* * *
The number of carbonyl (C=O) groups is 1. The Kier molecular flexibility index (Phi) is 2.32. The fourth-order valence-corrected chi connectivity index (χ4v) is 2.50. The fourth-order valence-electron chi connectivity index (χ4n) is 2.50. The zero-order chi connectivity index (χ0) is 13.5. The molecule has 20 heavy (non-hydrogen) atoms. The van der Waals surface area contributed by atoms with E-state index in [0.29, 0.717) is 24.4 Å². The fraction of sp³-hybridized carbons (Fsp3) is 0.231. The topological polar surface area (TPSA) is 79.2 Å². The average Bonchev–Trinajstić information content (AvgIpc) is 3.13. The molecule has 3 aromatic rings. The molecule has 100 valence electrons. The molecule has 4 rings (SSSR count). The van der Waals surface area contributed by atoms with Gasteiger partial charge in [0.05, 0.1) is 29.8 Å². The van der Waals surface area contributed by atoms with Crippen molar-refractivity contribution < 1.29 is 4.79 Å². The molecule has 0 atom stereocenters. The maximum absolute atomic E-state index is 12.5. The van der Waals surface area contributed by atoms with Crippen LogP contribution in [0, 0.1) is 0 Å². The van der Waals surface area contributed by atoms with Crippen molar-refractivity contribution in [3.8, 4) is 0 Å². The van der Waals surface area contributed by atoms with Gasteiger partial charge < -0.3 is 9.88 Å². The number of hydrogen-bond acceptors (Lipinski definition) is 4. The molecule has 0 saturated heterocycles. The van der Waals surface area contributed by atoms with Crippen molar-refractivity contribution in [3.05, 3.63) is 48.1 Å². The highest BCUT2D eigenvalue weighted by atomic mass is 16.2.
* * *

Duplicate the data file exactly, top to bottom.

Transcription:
The number of carbonyl (C=O) groups is 1. The Kier molecular flexibility index (Phi) is 2.32. The fourth-order valence-corrected chi connectivity index (χ4v) is 2.50. The fourth-order valence-electron chi connectivity index (χ4n) is 2.50. The zero-order chi connectivity index (χ0) is 13.5. The molecule has 20 heavy (non-hydrogen) atoms. The van der Waals surface area contributed by atoms with E-state index in [0.29, 0.717) is 24.4 Å². The fraction of sp³-hybridized carbons (Fsp3) is 0.231. The topological polar surface area (TPSA) is 79.2 Å². The average Bonchev–Trinajstić information content (AvgIpc) is 3.13. The molecule has 3 aromatic rings. The molecule has 100 valence electrons. The molecule has 4 rings (SSSR count). The van der Waals surface area contributed by atoms with Gasteiger partial charge in [0.05, 0.1) is 29.8 Å². The van der Waals surface area contributed by atoms with Crippen molar-refractivity contribution < 1.29 is 4.79 Å². The molecule has 0 atom stereocenters. The maximum absolute atomic E-state index is 12.5. The van der Waals surface area contributed by atoms with Crippen LogP contribution in [0, 0.1) is 0 Å². The van der Waals surface area contributed by atoms with Crippen molar-refractivity contribution in [3.8, 4) is 0 Å². The van der Waals surface area contributed by atoms with Gasteiger partial charge < -0.3 is 9.88 Å². The number of hydrogen-bond acceptors (Lipinski definition) is 4. The molecule has 0 saturated heterocycles. The van der Waals surface area contributed by atoms with Crippen molar-refractivity contribution in [3.05, 3.63) is 48.1 Å². The highest BCUT2D eigenvalue weighted by atomic mass is 16.2.